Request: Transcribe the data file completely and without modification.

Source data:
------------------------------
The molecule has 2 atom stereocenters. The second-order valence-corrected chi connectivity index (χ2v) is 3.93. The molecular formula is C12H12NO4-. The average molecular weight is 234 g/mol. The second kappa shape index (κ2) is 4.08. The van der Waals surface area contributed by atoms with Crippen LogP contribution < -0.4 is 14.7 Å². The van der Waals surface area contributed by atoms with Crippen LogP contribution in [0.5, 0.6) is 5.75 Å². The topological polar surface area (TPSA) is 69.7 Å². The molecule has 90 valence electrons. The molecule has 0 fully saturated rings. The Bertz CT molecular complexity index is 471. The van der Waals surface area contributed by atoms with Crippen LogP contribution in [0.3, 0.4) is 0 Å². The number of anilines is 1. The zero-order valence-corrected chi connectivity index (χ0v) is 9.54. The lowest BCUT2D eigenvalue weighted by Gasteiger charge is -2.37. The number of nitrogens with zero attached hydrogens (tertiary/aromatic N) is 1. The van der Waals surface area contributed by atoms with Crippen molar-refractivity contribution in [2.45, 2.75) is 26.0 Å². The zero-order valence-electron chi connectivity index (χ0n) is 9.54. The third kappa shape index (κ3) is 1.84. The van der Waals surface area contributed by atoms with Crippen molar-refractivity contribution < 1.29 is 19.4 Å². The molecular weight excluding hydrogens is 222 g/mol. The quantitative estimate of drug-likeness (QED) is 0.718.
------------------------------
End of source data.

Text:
The molecule has 2 atom stereocenters. The second-order valence-corrected chi connectivity index (χ2v) is 3.93. The molecular formula is C12H12NO4-. The average molecular weight is 234 g/mol. The second kappa shape index (κ2) is 4.08. The van der Waals surface area contributed by atoms with Crippen LogP contribution < -0.4 is 14.7 Å². The van der Waals surface area contributed by atoms with Crippen LogP contribution in [0.5, 0.6) is 5.75 Å². The topological polar surface area (TPSA) is 69.7 Å². The molecule has 90 valence electrons. The molecule has 0 fully saturated rings. The Bertz CT molecular complexity index is 471. The van der Waals surface area contributed by atoms with Crippen LogP contribution in [0.3, 0.4) is 0 Å². The number of anilines is 1. The zero-order valence-corrected chi connectivity index (χ0v) is 9.54. The lowest BCUT2D eigenvalue weighted by Gasteiger charge is -2.37. The number of nitrogens with zero attached hydrogens (tertiary/aromatic N) is 1. The van der Waals surface area contributed by atoms with Crippen molar-refractivity contribution in [2.45, 2.75) is 26.0 Å². The zero-order valence-electron chi connectivity index (χ0n) is 9.54. The third kappa shape index (κ3) is 1.84. The van der Waals surface area contributed by atoms with Crippen molar-refractivity contribution < 1.29 is 19.4 Å². The molecular weight excluding hydrogens is 222 g/mol. The quantitative estimate of drug-likeness (QED) is 0.718.